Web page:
Skin phenotyping improves genotyping in familial cancer syndromes: an illustrative case series

Ing Winship1,2, Finlay Macrae3, Daniel Buchanan4,5

1Department of Medicine, The University of Melbourne, Melbourne, Australia. 2Genomic Medicine and Family Cancer Clinic, Royal Melbourne Hospital, Melbourne, Australia. 3Colorectal Medicine and Genetics, Royal Melbourne Hospital, Melbourne, Australia. 4Colorectal Oncogenomics Group, Department of Clinical Pathology, The University of Melbourne, Melbourne, Australia. 5University of Melbourne Centre for Cancer Research, Victorian Comprehensive Cancer Centre, Melbourne, Australia

Abstract

Objectives: Many familial cancer and polyposis predisposition syndromes have ectodermal indicators of potential risks of internal cancers; these external phenotypic features generally precede the onset of cancer.  The ectoderm includes the skin, hair, nails and teeth; easily recognisable physical signs may alert individuals to a hitherto unrecognised increased risk of cancer, facilitating preventive strategies for familial cancer.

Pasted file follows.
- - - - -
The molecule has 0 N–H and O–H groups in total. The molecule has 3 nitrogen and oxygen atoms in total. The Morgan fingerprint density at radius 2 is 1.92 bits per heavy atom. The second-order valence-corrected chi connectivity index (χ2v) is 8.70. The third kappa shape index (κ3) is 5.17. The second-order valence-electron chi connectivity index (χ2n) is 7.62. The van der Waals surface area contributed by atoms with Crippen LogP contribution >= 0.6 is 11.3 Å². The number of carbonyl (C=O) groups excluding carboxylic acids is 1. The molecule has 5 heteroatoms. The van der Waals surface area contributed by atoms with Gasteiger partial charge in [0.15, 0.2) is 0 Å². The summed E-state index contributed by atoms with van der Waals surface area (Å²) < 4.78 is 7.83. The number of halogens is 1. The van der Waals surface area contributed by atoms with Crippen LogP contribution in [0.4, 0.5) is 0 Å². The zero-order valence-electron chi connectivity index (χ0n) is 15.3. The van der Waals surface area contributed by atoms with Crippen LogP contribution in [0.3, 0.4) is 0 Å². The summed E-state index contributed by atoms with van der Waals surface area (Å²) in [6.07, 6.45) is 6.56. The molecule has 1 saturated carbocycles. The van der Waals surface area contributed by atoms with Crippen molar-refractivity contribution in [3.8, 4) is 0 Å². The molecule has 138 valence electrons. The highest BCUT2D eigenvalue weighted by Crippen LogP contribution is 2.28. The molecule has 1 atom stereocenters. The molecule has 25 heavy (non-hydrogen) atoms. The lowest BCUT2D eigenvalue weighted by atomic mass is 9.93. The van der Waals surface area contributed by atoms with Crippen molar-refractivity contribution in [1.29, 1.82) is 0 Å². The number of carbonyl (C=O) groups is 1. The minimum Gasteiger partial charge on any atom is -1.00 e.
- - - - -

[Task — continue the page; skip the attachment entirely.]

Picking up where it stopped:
Methods: An illustrative case series, where the ectodermal indicators of familial cancer syndromes have altered patient care, was reviewed against the literature.  These include Peutz Jeghers Syndrome (STK11)(n=17), polyposis/ oligodontia (AXIN 2) (n=3), Hereditary Haemorrhagic Telangiectasia and Juvenile Polyposis (SMAD4) (n=5), Birt Hogg Dube Syndrome (FLCN) (n=21), Hereditary Leiomyomatosis Renal Cell Cancer (FH) (n=17), Gorlin Syndrome (PTCH1/SUFU) (n=9). and Lynch Syndrome (MSH2/ MLH1).

Results

Examination of facial papules, pigmentation or telangiectasias may be informative. Syndromic features may overlap, with similar features occurring in several cancer predisposition syndromes. The recognition of skin lesions is thus used to triage genotyping, where definitive risk management strategies are then based upon evidence. The yield of pathogenic mutations from the panel of genes directed by ectodermal phenotype is higher than other cancer predisposition panels.

 

Conclusions

Genotype phenotype correlation based on good clinical assessment provides clinical utility in familial cancer predisposition syndromes.  The co-existence of skin lesions and the presence of a mutation, with or without a family history, will help to shape the clinical management of individuals and develop the critical mass to change practice.  Furthermore, those found not at risk within families can be released from surveillance.

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